11. bossrogue
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    bossrogue New Member

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    Agreed. Especially since VZW gives you that 30 day period to where if you're not satisfied with the service/phone, you can just walk away unscathed.
  12. bluedust
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    bluedust New Member

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    Okay, well that's good for yourself, but there's other people that live out here on this wonderful blue planet, and we all don't share your mind or thoughts.
  13. voodoodaddy
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    voodoodaddy New Member

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    Can someone explain something to me? I saw a story the other day and it makes me wonder how they can get away with raising the ETF on these "advance devices", especially the Droid, to $350. The logic they use is "we subsidize these phones so customers dont have to pay $500-600+ for them so we have to raise the ETF or else we could lose money."

    The story I referred to was the teardown price of the parts for the Droid. Parts total just under $180. I bet most of us paid $200 or more for the Droid (I bought 2 at $200) so how is it we are getting a subsidized device again??? Maybe there is an angle to this Im not understanding. But if the device only cost $180 to manufacture and we are paying $200 or more to buy it, how can they use the above argument about raising the EFT?

    Motorola Droid Parts Worth More Than iPhone 3GS or Nexus One's, At $179.11 - Motorola droid teardown - Gizmodo
  14. garrett
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    garrett Active Member Theme Developer Developer

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    So when you get a new phone/contract you plan on ending that contract early?

    If this is the case then maybe a pre-paid plan is best suited for your needs.
  15. zakany
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    zakany New Member

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    I agree, however, sometimes unplanned things occur. In my instance, my wife put her phone through the laundry. Like a good husband, I gave her my phone and (mostly) fixed hers. Just a few buttons didn't work (2, 5, 0, back, etc.). I wanted a Droid for Xmas, and got it, but it costs more to cancel my phone than it does to let it run out in a couple months.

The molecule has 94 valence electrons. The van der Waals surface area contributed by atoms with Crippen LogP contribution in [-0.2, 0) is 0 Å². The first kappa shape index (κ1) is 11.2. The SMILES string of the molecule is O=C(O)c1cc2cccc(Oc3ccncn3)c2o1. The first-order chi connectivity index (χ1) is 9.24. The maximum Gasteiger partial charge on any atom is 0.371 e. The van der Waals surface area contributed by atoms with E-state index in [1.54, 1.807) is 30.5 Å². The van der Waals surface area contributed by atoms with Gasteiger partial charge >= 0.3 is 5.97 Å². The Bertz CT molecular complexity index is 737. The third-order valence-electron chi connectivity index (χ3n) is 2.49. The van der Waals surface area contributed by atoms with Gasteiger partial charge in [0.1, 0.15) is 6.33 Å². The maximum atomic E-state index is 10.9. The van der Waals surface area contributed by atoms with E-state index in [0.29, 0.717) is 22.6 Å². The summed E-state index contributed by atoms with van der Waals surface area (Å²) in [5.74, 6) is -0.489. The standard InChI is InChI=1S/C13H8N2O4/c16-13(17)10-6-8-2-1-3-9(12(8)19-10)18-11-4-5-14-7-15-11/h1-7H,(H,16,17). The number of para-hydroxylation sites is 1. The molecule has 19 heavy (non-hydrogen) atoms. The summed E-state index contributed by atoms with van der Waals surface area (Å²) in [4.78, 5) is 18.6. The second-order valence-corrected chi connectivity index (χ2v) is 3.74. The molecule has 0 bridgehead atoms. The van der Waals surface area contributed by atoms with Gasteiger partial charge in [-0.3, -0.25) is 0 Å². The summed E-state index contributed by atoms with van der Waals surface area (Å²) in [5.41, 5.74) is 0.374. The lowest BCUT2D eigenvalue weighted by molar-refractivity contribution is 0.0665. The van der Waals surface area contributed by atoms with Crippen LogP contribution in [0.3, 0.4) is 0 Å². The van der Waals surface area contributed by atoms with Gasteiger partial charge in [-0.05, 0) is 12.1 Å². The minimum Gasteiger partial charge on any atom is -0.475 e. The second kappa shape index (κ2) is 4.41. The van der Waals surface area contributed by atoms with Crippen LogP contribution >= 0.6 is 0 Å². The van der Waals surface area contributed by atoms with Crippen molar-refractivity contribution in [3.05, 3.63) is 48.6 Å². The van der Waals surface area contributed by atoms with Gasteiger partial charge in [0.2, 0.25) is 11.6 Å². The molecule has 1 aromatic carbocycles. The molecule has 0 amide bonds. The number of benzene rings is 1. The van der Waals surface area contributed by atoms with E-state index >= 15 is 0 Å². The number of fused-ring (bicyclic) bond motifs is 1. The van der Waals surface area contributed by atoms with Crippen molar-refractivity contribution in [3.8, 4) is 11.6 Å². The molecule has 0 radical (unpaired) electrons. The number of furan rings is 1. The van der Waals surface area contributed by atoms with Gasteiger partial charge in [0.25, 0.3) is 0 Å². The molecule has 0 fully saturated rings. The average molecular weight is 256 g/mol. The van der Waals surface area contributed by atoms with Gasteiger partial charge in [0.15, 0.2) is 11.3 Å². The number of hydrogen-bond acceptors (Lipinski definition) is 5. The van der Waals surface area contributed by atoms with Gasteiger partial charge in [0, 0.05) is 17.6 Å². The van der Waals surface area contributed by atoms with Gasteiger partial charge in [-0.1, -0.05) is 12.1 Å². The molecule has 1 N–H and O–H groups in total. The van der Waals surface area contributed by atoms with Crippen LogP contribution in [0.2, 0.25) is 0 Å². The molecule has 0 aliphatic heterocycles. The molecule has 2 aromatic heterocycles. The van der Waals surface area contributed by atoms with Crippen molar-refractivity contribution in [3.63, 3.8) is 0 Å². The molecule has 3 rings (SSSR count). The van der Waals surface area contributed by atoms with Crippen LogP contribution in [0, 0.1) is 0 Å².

I would have preferred to have simply canceled and move my number. As it is, I have a new number and my old phone is set to forward all calls to my Droid. Once my contract expires, I'll have Verizon do the transfer (this way, my cell phone number doesn't effectively change).

    For me, I split the different between a monthly plan and a two-year contract. I have a one-year contract. I don't consider the phone paid for until then.
  16. xjman349
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    xjman349 New Member

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    Because motorola has to make money too. They are selling the phones to Verizon a lot higher than it costs to make them. Thats how motorola makes money. So Verizon wants to make sure they get some return on the devices hence raising the ETF.
  17. voodoodaddy
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    voodoodaddy New Member

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    But Motorola surely isnt selling the device to VZW for much over the manufacturing cost.
  18. Lafond
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    Lafond New Member

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    It's been reported that the raw manufacturing cost is around the $180 mark. To remain profitable, they must sell it for more than a stitch over that. Though I'm sure they have some pretty hefty R&D/cap-ex to ammortize per phone that is not included in those reported costs.
  19. pc747
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    pc747 DF Administrator Staff Member Rescue Squad

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    Like said earlier, verizon pays the retail price for the device, actually cell phone companies in general. Whether its the iphone, bberry, android, or windows....when you put the phone on the counter Motorola, apple, blackberry, htc, etc... is getting the retail value for the phone. As a consumer you can either buy outright or subsidized with a contract. Thats why i understand why verizon has a high eft.
  20. crspang
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    crspang New Member

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    $180 is for materials only, it does not include labor, software development costs, freight, etc. Moto would not be in business very long if they only sold the Droid for $200 or so.